Written by Chris Monti •
FanDuel Chief Executive to Stand Down
FanDuel has announced that chief executive Matt King is stepping down after four years in the role. King replaced company founder Nigel Eccles after the government blocked a proposed merger with DraftKings in 2017. Irish gambling giant Paddy Power Betfair then swooped in to buy FanDuel after the Supreme Court overturned a federal sports wagering ban the following year. King has since overseen FanDuel’s transformation from a daily fantasy sports provider to the most popular online sportsbook in the United States.
He said he is looking forward to new opportunities, but pledged to remain in the role until a successor is found. “"It has been a privilege to lead FanDuel over the last four years through what has been an incredibly exciting period for the company,” said King in a statement. “With FanDuel well positioned for the next chapter of its growth and always an entrepreneur at heart, now is the time for me to take on new opportunities as the next step in my career.” He added that he is confident the business “will continue to go from strength to strength” in the years ahead.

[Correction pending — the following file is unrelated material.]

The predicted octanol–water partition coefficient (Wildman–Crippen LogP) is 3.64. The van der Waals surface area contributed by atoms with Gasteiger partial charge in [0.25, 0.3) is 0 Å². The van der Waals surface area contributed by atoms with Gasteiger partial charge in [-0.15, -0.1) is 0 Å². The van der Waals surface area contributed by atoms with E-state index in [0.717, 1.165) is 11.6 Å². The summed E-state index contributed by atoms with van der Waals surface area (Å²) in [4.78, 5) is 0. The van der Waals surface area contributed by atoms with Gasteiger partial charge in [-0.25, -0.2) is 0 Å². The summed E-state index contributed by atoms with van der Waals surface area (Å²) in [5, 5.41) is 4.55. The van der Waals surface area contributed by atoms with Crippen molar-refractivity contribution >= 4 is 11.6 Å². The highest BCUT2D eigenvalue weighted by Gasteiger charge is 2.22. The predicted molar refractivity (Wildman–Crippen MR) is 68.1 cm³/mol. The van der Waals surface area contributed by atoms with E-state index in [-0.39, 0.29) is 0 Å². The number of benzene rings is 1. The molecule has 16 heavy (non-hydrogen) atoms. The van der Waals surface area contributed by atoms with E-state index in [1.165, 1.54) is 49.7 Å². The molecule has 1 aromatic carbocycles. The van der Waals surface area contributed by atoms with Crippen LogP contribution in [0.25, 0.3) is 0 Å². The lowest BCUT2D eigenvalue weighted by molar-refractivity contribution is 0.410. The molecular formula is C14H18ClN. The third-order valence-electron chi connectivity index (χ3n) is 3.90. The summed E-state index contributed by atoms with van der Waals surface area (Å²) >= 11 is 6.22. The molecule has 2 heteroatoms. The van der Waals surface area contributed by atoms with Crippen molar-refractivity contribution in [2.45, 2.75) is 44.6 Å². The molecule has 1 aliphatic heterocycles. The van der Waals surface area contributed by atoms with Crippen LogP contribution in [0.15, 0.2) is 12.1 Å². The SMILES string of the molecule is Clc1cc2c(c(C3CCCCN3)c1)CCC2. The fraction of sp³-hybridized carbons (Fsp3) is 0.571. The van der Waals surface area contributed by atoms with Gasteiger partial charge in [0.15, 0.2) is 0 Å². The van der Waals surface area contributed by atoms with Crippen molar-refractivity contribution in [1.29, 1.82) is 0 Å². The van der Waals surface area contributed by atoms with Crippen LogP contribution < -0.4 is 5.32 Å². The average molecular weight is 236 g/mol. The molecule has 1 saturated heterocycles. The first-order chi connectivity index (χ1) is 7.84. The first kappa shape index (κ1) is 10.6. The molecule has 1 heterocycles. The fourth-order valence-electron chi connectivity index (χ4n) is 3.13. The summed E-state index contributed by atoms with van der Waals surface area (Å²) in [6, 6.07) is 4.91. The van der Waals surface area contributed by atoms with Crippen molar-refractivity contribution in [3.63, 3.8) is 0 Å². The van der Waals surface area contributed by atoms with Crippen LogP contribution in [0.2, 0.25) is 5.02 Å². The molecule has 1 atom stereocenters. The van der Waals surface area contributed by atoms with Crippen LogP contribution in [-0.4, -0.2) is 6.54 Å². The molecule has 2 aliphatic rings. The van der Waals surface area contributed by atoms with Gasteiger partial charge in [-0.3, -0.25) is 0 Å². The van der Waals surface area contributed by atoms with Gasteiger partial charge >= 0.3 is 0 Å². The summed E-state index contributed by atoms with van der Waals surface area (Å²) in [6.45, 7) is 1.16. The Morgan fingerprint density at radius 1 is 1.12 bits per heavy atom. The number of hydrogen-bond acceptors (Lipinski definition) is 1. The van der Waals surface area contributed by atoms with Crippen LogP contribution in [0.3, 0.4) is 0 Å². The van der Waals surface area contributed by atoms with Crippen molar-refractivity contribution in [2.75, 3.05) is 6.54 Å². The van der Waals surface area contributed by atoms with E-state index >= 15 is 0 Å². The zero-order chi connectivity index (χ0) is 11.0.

Paddy Power Betfair has since rebranded as Flutter Entertainment and purchased The Stars Group to form the world’s largest online gambling company. Flutter chief executive Peter Jackson said: "I would like to take this opportunity to thank Matt for his considerable contribution in helping to make FanDuel the US market leader it is today. FanDuel has achieved so much in the three years since PASPA was repealed and that is due in no small part to Matt’s leadership and the strong team built around him. While we will be sorry to see him leave, he leaves the business in great shape. We are starting the process of looking for a new CEO for FanDuel and we remain focused on maintaining our leadership position in the US market.”
Departure Disrupts IPO Plans